We figured with everything going on and us binging every video service on the planet, we might as well review movies about the restaurant industry. Get ready for a wild follow-up review of Simply Irresistible where Sarah Michelle Gellar befriends a crab.
The movie Burnt is a dramatic comedy (?) and a trashcan of a movie made in 2015 (sooo 3 decades ago). It’s about this dumb chef being an asshole to succeed. If you want to watch this dumb fucking movie then I must warn you; thar be spoilers ahead… maybe reading this will make you love it more, who the fuck knows? ¯\_(ツ)_/¯
It starts with a made-up quote about oysters, where our main character Adam (Bradley Cooper) is shucking his millionth oyster at a seafood restaurant in New Orleans. Apparently, he’s been keeping an oyster count in a little book, which sets the tone for a movie that is going to spend 90 minutes celebrating his fascinating quirks. I think we all know a charming eccentric— maybe even loved a few.
While seeking out his old boss in his hometown, Adam meets and immediately disrespects another chef (played by Sienna Miller, who is great in this movie). He TASTES HER GODDAMN SAUCE with his finger and tells her how to do her job. “Are you listening?” he adds to the most cringy interaction with a stranger ever. He sees her at a Burger King and waxes intellectual about fast food being like French peasant food and compares the consistency to sex, which feels so skeezy. This movie pushes the limits of how awful a character can be while still having the audience like him.
Adam basically extorts his way into employment at a restaurant. There, he talks a restaurant reviewer whom he has romantic history with into letting him cook for her. The incredible cinematography really shines here— shots of the food prep, kitchen or plates are really incredible. They took great time and care to really show the beauty and bustle of a great kitchen crew. It’s a treat to watch.
Now that he’s back in town, he has a lot of run-ins with people he’s screwed over. He meets up with and is an asshole to his old nemesis who’s running a successful restaurant across town. He goes to spring a friend from jail on a Ducati Diavel Carbon motorcycle (which at the time was roughly $22,000). We then segue into a montage of him finding ingredients, inspecting everything and generally striving for perfection.
Adam’s obsession over the review turns into cruelty. He uses manipulation to get Sienna fired so she can work for him. Shouting and throwing pans apparently expresses the passion it takes to achieve the unachievable. He loses his temper and blames the crew for everything. Are they learning or being abused? It’s gross, cruel and pointless. He says only arrogant people who stick up for themselves can work in his kitchen, but when Sienna tries to stop the abuse he yells, “You don’t get to talk back to me!” and then roughs her up a little (watch a clip of us reacting to that here). Sienna quits because he has the demeanor of a rich lady’s toddler whose daddy invented the yacht before divorcing mommy.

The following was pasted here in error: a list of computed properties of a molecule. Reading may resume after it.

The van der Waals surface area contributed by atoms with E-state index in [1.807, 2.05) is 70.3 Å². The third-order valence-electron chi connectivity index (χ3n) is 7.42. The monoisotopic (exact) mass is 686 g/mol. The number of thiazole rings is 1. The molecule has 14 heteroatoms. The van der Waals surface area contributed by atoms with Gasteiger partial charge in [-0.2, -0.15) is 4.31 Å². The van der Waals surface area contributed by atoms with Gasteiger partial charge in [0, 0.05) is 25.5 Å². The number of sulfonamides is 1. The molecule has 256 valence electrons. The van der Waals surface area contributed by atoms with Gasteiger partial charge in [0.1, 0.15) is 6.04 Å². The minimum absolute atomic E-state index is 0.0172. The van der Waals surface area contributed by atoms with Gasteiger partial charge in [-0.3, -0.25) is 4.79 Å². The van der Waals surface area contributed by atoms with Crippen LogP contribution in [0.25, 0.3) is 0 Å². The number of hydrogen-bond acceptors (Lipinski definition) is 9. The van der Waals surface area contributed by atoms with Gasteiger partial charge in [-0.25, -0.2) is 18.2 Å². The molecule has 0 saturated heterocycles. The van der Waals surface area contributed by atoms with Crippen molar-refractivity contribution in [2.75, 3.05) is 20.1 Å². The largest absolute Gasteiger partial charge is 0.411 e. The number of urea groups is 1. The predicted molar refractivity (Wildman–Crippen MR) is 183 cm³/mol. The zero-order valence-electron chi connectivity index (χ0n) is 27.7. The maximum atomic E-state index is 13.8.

The review comes out and it’s scathing; it’s inferred that this is his past coming back to bite him. The reviewer ex (Uma Thurman is in this? I completely forgot) says the food is underwhelming perhaps as revenge for his past indiscretions. We find out he had a difficult childhood, because we need at least one reason to not hate this character. This bothers me— if we’re blaming all his setbacks on his past, why is he STILL a dick to everyone? I don’t need all my movies to make emotional sense but I think these two concepts bump. They make a real effort to avoid him showing remorse or guilt. However, he does beg Sienna to come back, offering to triple her salary after it had already been doubled. What was she making??? LOL $50k to $100k to $300k? Nice.
Will we all be abused to make more money? Is a respected staff only capable of mediocrity? Must we celebrate the wicked because we want the food that that kind of insanity brings? Is it necessary to be this way? As I contemplated this existential question I caught the line “sometimes the Michelin Man can even be… A WOMAN.” Got a good chuckle out of that.
Sienna is a force to watch. They’re both amazing actors, but Sienna’s part has more depth to it. I asked myself why the fuck this movie isn’t just about her but they didn’t ask me before they made it. There are moments in this movie that make it hard to hate. The family meal is definitely one of them. It’s hard not to feel the community and the family that you’re witnessing… thinking back to the moments you shared with your team. You can tell that sharing the heart of a restaurant remained a priority of the film.
But where it wins as a love story to restaurants, it consistently decides to make the wrong choice every step of the way for the characters, how they interact with each other, and the impact of those interactions. An individual character can be complex and interesting (Sienna), but you constantly thrust her into situations that don’t make sense.
To keep from spoiling the whole thing, I’ll say that the big betrayal at the end actually cracked me up the second time around (I had to watch this bullshit twice). I assure you if you’re a cynic or you’re feeling a little callous – this movie will annoy you to no end. There are glimpses of real authentic moments. There are bits of a character you were or once loved in your life. They cover all the bases in a desperate attempt to strum your heartstrings – and god dammit, I didn’t mind.
Then in the end, just like the ancient fable of ‘Fast and Furious Presents: Hobbs & Shaw’—Adam Jones learns the power of teamwork. Honestly I’d put this movie on with the sound off, while I cooked dinner…